She stood out so badly. No other children were wondering about, so she ducked behind a statue and the tapestry behind that was hung from the wall and tried to figure out what to do. She had to look like one of them. A dwarf would make the most sense, as she was about the same height. Her mind made up, Lisa crept out from behind the tapestry, and searched for a weapon. She didn’t have to go far. The walls were adorned with all manner of weaponry. She grabbed what looked to be an ancient club, ripped it off the frame it was attached to and hid back behind the tapestry. Making sure she had a view of the hall, she waited for a solitary dwarf.
Many came in twos and threes, and she had to stifle a yawn as she waited. But then one rounded the corner. Lisa made sure no others came around the end of the corridor and jumped out, first startling the dwarf, them popped him on the head with the club. He rubbed his head, a curious frown on his face.
“Go down,” she muttered and cracked the club over his head a second time. This was enough, and the dwarf toppled over. Quickly, before anyone else came, she stripped the dwarf and dressed in his clothing. Rubbing her hands on the floor, she wiped the dirt she’d picked up on her chin. It was the closet she’d get to a beard. Hopefully they weren’t born with beards, and she’d be dismissed as a young one. Finally, she pulled his cat on, wrinkling her nose at the stinky smell, and dropped the tapestry over him. Hopefully she’d have enough time before he woke up or was discovered.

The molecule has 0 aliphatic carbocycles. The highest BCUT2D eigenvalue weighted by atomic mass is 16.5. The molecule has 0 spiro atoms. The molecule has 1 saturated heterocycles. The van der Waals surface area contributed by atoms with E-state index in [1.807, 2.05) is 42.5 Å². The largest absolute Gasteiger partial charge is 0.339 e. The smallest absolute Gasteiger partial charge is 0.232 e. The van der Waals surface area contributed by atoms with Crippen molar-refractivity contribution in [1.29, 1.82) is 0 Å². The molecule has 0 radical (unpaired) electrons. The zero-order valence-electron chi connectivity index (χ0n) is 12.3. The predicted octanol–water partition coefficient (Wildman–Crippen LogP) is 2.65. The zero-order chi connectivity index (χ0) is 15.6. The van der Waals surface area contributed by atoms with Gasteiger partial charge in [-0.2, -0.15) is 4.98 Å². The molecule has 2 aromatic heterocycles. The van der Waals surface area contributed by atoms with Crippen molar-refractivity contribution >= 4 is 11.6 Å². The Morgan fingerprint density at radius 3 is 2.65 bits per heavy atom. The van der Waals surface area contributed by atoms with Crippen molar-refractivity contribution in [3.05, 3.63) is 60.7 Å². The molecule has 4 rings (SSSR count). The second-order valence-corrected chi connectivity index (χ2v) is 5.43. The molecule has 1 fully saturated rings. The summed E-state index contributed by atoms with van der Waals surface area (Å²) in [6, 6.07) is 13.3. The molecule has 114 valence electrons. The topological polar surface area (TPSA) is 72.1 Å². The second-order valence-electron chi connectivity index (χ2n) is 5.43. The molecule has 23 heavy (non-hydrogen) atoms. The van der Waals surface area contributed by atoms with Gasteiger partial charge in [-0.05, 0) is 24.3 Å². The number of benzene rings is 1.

Now disguised, Lisa walked around searching for stairs going down. She half ran, half walked, trying every door she found. Some were locked, and she fretted, what if the one she wanted was locked, and she’d already gone past it? But as she took a left into a new passage, she spotted a rounded door, different to all the others. Her heart quickened. It had to be that one, she knew it!
Lisa ran down the hall and tried the door, it opened to reveal stone stairs descending down into darkness. Bingo! She thought and quietly closed the door behind her.
Oh no. Lisa tried not to start crying. The smell down here was overpowering – poo, pee and death, all mixed up together. The first thing she saw was the prison cells. Gaols, she supposed they’d actually be called. They were small, with iron bars on three walls, a long row of them on each side with a corridor running down the middle. Someone had thrown straw down, and the adults had gathered this up as a makeshift bed. All of the cells were full, and all of the adults were staving. A small noise escaped her, and suddenly dozens of pairs of eyes turned her way. Halfway down, she recognised her parents, but they were different. While she’d been upstairs getting fat on sweets and cakes, they’d been starving to death.